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Week of June 26, 2000


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GM TO BUILD NEW MICHIGAN PLANT
DC: FIRST FUEL-CELL PRODUCTS
UNOCAL CLAIMS INNOCENCE
GM KEEPS TRUCKIN’
TEENS RIDING WITH TEENS: RISKY
FORD MOTOR AND TOYOTA WIN IN LATEST CRASH TESTS
DC WILL BUILD VAN
GM: SPECIAL ORDER CARS TAKING OFF
TEAMSTERS AND UAW LOOKING GREEN
OPEL WORKERS BACK ON THE JOB

 

GM TO BUILD NEW MICHIGAN PLANT General Motors will build a new assembly plant near Lansing, Michigan. The plant would produce the next-generation Chevrolet Malibu, Oldsmobile Alero, and Pontiac Grand Am models. A $91.6 million incentive plan has been offered by the state of Michigan for the site.

DC: FIRST FUEL-CELL PRODUCTS DaimlerChrysler announced that it intends to introduce fuel-cell-powered transport buses in two years. Furthermore, the automaker said that it plans to equip passenger cars with fuel cells within four years. Chief Executive Juergen Schrempp claimed that the company would be the first world automaker to bring fuel-cell vehicles to the market.

UNOCAL CLAIMS INNOCENCE Unocal Corporation claims that patent royalties due to the company for new clean gasoline are not a factor contributing to higher gas prices in the Midwest. The company told a Congressional delegation that, even though Unocal has not yet sought legal action against any other refiners producing the reformulated fuel, the impact of licensing fees and royalties that would apply to Unocal's formulation would amount to less than two cents per gallon. In a California case, however, a 1997 ruling awarded Unocal 5.75 cents per gallon of fuel that infringed on the company's clean fuel formulation. A Unocal official suggested that the rise in prices is due to a combination of factors including high crude prices, pipeline interruptions, and problems with preparation for the new requirements.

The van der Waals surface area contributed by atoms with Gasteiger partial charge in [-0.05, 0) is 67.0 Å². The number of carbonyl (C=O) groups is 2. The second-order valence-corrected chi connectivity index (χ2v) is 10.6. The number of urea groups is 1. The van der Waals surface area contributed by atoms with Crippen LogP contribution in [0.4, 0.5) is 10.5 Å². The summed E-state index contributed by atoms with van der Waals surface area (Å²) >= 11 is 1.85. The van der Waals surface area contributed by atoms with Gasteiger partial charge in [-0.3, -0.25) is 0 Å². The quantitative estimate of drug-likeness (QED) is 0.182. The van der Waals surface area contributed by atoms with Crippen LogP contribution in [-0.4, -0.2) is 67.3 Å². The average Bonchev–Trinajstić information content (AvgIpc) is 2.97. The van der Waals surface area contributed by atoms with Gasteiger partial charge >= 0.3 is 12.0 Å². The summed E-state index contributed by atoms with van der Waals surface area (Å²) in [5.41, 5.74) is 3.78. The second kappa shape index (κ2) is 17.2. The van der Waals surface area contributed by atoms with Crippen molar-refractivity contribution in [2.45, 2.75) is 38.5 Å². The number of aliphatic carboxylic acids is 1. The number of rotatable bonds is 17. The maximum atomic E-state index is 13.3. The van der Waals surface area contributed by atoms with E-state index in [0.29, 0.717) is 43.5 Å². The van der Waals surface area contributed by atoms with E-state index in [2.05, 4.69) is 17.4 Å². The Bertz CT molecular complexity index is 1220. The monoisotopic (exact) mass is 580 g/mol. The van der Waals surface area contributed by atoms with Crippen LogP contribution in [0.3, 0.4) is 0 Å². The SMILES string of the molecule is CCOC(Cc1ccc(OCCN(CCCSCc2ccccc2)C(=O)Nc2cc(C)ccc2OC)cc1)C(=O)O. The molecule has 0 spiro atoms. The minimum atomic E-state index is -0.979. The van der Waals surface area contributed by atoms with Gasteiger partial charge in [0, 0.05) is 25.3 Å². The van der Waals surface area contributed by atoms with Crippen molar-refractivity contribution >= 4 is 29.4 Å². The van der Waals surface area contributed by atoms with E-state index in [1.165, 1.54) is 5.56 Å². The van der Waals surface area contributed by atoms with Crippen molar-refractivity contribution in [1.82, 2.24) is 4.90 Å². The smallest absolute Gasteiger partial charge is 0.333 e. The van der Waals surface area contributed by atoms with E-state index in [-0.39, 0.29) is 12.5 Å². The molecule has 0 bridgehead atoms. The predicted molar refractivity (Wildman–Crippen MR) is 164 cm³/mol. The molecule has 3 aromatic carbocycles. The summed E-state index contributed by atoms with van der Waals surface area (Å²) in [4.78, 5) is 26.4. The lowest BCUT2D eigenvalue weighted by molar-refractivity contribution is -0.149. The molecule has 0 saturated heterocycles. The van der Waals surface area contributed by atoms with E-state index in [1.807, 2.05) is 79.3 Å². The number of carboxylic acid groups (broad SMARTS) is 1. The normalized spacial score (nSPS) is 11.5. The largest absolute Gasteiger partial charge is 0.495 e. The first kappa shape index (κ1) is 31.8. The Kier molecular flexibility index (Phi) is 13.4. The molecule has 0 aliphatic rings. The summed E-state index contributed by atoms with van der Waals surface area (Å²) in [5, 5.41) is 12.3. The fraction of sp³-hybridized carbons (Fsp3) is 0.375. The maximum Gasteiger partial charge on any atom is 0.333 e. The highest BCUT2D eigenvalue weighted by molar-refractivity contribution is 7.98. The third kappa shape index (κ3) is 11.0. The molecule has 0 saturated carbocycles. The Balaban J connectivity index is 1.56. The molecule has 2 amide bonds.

GM KEEPS TRUCKIN’ General Motors plans to shift more new-vehicle development money toward pickups, sport-utility vehicles, and minivans, says a top company official. For the 2002 model year, 70 percent of vehicle-development money will be spent on the trucks. By that time, GM estimates that about 60 percent of the vehicles the company sells in the U.S. will be light trucks. The company is expected to add more truck models and delete car models as the company trend continues.

 

TEENS RIDING WITH TEENS: RISKY A new study has found that teenage passengers are far more likely to be killed as passengers of other teenagers than of any other driver age group. "Child Injuries and Fatalities: Who is Behind the Wheel," a study by the University of Michigan and Ford Motor Company, finds that the age group most in danger as passengers is 14 and 15 year olds. At that age, teenagers start to ride as passengers of other teenagers, says the study, and that puts them at a much higher risk. The study found that 70 percent of the 14 and 15 year olds who were killed in accidents were riding with drivers under the age of 21. Over 20 percent of such accidents involved excessive speed.

 

FORD MOTOR AND TOYOTA WIN IN LATEST CRASH TESTS The Ford Taurus, Lincoln LS, and Toyota Avalon have emerged victorious in the latest frontal offset crash tests conducted by the Insurance Institute for Highway Safety (IIHS). Four other cars were tested at the same time: the Isuzu Rodeo, Mazda MPV, Nissan Maxima, and Nissan Sentra. The Isuzu Rodeo's performance in the 40-mph barrier test was rated poor, while the others were rated acceptable. The Taurus, LS, and Avalon were rated good.


 
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